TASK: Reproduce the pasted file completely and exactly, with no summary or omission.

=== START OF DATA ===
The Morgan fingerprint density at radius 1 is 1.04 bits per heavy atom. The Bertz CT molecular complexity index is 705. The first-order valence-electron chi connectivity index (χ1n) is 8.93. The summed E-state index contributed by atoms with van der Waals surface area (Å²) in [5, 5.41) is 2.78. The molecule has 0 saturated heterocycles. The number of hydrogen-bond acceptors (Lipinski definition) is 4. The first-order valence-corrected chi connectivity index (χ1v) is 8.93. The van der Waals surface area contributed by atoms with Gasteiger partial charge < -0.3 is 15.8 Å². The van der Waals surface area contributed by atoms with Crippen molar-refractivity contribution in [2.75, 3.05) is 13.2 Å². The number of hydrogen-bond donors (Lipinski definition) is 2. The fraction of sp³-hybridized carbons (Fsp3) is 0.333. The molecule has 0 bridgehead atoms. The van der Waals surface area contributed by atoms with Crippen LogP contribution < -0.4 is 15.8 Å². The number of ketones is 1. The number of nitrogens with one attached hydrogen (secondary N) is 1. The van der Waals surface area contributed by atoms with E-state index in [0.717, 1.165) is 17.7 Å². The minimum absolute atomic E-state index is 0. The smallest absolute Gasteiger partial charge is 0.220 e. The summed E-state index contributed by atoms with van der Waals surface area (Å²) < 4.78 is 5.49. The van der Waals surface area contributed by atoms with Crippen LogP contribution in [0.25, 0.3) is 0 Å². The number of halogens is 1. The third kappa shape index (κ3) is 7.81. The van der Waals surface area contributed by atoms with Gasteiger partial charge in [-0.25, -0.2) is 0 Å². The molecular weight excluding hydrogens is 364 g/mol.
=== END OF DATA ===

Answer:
The Morgan fingerprint density at radius 1 is 1.04 bits per heavy atom. The Bertz CT molecular complexity index is 705. The first-order valence-electron chi connectivity index (χ1n) is 8.93. The summed E-state index contributed by atoms with van der Waals surface area (Å²) in [5, 5.41) is 2.78. The molecule has 0 saturated heterocycles. The number of hydrogen-bond acceptors (Lipinski definition) is 4. The first-order valence-corrected chi connectivity index (χ1v) is 8.93. The van der Waals surface area contributed by atoms with Gasteiger partial charge < -0.3 is 15.8 Å². The van der Waals surface area contributed by atoms with Crippen molar-refractivity contribution in [2.75, 3.05) is 13.2 Å². The number of hydrogen-bond donors (Lipinski definition) is 2. The fraction of sp³-hybridized carbons (Fsp3) is 0.333. The molecule has 0 bridgehead atoms. The van der Waals surface area contributed by atoms with Crippen LogP contribution < -0.4 is 15.8 Å². The number of ketones is 1. The number of nitrogens with one attached hydrogen (secondary N) is 1. The van der Waals surface area contributed by atoms with E-state index in [0.717, 1.165) is 17.7 Å². The minimum absolute atomic E-state index is 0. The smallest absolute Gasteiger partial charge is 0.220 e. The summed E-state index contributed by atoms with van der Waals surface area (Å²) < 4.78 is 5.49. The van der Waals surface area contributed by atoms with Crippen LogP contribution in [0.25, 0.3) is 0 Å². The number of halogens is 1. The third kappa shape index (κ3) is 7.81. The van der Waals surface area contributed by atoms with Gasteiger partial charge in [-0.25, -0.2) is 0 Å². The molecular weight excluding hydrogens is 364 g/mol.